Post-traumatic stress disorder may follow childbirthBMJ 1996; 313 doi: https://doi.org/10.1136/bmj.313.7060.774 (Published 28 September 1996) Cite this as: BMJ 1996;313:774
Post-traumatic stress disorder is an under-recognised complication of difficult childbirth and can be caused by insensitive obstetric care, according to a consultant psychiatrist.
Dr Fiona Blake from the John Radcliffe Hospital in Oxford told a multidisciplinary conference on childbirth held at the Royal Society of Medicine last week that women who have had a difficult birth experience can fall prey to a syndrome similar to that described in Vietnam war veterans.
Dr Blake said that women may suffer lasting distress, as well as symptoms such as flashbacks, depersonalisation, and hypervigilance, and the delivery need not have been abnormal from the clinician's perspective for the syndrome to occur. “The long term consequences for the woman, her child, and her family can be disastrous. What is routine to an obstetrician may be extremely distressing for the mother. Obstetricians are often simply unaware of the distress they have caused,” she said.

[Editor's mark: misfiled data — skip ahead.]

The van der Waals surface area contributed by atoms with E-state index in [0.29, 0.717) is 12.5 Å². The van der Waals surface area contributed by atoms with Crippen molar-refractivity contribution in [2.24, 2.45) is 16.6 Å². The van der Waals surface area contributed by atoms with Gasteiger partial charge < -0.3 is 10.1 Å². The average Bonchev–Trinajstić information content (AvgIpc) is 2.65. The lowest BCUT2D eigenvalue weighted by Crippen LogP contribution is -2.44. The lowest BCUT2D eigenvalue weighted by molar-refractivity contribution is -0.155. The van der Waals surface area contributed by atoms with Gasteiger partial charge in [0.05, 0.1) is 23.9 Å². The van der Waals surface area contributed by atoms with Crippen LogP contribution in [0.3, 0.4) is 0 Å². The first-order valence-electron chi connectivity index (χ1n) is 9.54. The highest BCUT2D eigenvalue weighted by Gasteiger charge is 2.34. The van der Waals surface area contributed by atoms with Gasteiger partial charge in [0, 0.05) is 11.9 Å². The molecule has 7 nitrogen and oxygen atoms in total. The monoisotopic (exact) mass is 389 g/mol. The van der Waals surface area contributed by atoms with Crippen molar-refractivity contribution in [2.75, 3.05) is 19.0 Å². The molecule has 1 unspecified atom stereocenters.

Mrs Helen Allott, consultant obstetrician at the Royal Berkshire Hospital, runs a post delivery stress clinic, where she sees some women suffering such a sense of violation after a psychologically traumatic delivery that they are unable to contemplate smear tests, future pregnancy, or even a sexual relationship with their partner. “Some have aborted much wanted pregnancies because they were unable to deal with the idea of another delivery,” she said.
In a study of 500 consecutive women volunteers Dr Janet Menage, general practitioner and counsellor, found that one in five women reported having found an obstetric or gynaecological procedure “very distressing” or “terrifying.” Of the women she studied, 1.5% fulfilled the criteria for a diagnosis of post-traumatic stress disorder.
The degree of distress was less related to any specific procedure (such as forceps delivery) than to factors such as lack of consent for interventions, inadequate information, feeling ignored or powerless, hostility on the part of clinical staff, and the degree of physical pain experienced.—SANDRA GOLD-BECK-WOOD, BMJ